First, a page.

He recorded over two dozen suicides.He chose three or four of those jumpers and interviewed family and friends to learn more about their lives and what made them want to jump. What surprised, and infuriated me, was the recurring theme of the loved ones admitting that the jumper had been threatening to end his or her life for months, if not years, before actually doing so.
One of the first things you learn in crisis training is to always take a threat seriously. This seems to be the one thing family and friends of the deceased did not do. One father even admitted that when he and his wife came home to find their son gone, they knew this was the day his son had finally done it. No need for a painful goodbye letter, oh no, because the family already knew why and how this boy was going to kill himself.
Yet they did nothing to get him help.
None of the family or friends of the deceased ever mentioned anything like, "well, I tried to encourage Suzy to get help, but she didn't want to," or "Tommy went to a counselor for awhile, but it didn't work." Probably they didn't mention it because they never encouraged Suzy or Tommy to get help.
One woman was even interviewing that her friend told them every day that he was going to kill himself over the course of several years. She gave a sort of incredulous laugh when she admitted this. I gave a sort of incredulous and horrified snort when I watched this.
In addition to interviewing family and friends of the deceased, the filmaker also spoke with passersby who saw the suicides, and one jumper who survived.
The one thing that really astounded me about the film was that in every scene that a person jumped to their death, you can see dozens of people biking, running, and strolling by on the bridge.
The jumper climbs over the railing. No one says anything.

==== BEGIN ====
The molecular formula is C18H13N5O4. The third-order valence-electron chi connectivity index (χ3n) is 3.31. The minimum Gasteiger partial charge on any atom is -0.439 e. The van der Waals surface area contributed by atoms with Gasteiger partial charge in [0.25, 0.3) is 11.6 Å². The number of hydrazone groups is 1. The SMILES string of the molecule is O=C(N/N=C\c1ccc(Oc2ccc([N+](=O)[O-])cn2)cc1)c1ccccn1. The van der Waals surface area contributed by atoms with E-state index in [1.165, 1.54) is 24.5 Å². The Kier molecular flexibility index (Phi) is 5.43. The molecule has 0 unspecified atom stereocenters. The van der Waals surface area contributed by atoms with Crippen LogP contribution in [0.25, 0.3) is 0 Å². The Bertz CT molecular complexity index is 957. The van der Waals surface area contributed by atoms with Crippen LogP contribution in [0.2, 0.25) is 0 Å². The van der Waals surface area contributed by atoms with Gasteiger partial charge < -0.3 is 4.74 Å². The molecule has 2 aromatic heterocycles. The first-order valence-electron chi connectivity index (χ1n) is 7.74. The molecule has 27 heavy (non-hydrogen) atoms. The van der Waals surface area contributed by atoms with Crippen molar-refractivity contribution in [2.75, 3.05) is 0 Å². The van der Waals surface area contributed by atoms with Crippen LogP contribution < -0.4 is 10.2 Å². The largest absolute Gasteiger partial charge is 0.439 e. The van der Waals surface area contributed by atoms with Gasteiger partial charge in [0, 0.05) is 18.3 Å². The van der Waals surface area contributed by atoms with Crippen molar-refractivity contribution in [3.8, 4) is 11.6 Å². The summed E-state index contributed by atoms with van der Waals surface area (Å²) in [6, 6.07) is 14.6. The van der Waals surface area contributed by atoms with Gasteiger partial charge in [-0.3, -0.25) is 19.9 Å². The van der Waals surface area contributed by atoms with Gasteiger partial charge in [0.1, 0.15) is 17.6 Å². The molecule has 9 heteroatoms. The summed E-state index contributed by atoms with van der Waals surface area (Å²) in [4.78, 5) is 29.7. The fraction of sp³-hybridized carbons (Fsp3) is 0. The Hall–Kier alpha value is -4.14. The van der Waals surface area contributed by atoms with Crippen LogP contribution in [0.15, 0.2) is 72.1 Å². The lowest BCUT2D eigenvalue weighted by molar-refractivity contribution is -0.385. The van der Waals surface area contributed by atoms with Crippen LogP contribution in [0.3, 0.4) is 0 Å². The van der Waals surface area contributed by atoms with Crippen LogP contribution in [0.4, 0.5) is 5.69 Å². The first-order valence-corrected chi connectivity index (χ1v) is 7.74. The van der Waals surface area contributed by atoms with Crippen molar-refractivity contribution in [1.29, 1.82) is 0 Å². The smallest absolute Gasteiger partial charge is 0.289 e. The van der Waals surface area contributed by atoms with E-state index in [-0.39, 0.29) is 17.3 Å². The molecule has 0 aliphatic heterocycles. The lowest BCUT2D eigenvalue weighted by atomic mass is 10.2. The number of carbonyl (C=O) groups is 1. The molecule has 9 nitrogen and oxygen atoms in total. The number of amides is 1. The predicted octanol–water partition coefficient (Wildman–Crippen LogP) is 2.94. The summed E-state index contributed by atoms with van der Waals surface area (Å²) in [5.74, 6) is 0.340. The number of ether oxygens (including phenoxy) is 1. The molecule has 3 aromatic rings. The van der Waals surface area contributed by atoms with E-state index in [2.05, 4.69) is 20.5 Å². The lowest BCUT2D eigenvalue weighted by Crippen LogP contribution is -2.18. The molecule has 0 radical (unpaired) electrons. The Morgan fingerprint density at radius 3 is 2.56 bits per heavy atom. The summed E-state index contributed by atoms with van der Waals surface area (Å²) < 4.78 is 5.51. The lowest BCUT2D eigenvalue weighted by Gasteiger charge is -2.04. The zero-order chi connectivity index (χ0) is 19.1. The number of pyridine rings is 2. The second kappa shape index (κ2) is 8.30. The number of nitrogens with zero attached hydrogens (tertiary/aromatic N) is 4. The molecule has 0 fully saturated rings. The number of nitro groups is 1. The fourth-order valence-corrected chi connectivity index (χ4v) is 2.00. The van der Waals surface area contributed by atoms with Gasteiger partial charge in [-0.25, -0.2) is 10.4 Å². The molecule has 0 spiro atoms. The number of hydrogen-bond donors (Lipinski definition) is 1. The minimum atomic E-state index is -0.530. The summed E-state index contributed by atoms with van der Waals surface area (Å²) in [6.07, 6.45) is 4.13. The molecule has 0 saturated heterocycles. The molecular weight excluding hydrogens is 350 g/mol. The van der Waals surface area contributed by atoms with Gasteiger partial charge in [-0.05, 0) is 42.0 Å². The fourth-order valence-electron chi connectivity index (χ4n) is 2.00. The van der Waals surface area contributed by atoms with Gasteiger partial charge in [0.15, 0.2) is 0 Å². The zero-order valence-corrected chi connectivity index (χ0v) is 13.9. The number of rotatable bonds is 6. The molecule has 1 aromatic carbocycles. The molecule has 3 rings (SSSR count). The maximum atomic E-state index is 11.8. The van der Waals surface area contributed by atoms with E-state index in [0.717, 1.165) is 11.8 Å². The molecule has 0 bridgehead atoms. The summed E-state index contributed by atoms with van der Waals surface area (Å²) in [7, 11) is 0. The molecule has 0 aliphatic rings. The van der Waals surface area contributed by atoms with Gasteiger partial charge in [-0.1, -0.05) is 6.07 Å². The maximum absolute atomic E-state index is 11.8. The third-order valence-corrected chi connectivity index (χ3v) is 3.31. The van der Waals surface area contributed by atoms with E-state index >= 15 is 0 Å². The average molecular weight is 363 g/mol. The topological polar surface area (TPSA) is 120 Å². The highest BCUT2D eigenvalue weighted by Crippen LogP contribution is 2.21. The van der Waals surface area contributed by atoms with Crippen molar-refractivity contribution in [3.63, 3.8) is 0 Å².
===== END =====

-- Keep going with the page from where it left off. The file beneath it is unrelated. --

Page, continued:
The jumper hangs on to the railing while summoning the courage to let go. None of the passersby seem to think anything is out of order.
The jumper leaps off the bridge to his or her death. Tourists look shocked, run to the railing, and call the police.
The most galling interview of all came from a photographer who had been taking pictures from the bridge when he saw a girl climb over the railing. The filmakers obtained his prints from that day, and we see a series of shots as he is approaching the jumper. We see her swing her leg over the rail. We see her standing on the ledge. Here's another one from a different angle of her standing on the ledge.
Through all of this he is interviewing that he knew she was going to jump (yet did nothing about it). The photog finally admits that he came to his senses, put down his camera (got enough shots first scumbag?), then grabbed her jacket and pulled her to safety.
It turns out she had done this before and police believe she did it as a cry for help.
The one jumper who survived talks about being on the rail with people passing. A tourist asks him to take a photo of her and the bay. As he's interviewing he sighs and says, "she didn't even care or realize that I was going to jump." His only desire was for someone to notice him and talk him back to the other side.
What do we know about suicide? That the majority of people who commit suicide, or try to, are combating strong feelings of helplessness, hopelessness, and uselessness. They feel worthless; like the world won't notice if they're gone.
It was horrifying to watch this documentary and see that feeling all but proven as the tourists and bystanders walk past a jumper and not do or say anything. These jumpers merely wanted someone to notice them, someone to talk them down, to care.
We learn at the end of the film that the Golden Gate Bridge is the number one place in the world where people go to commit suicide.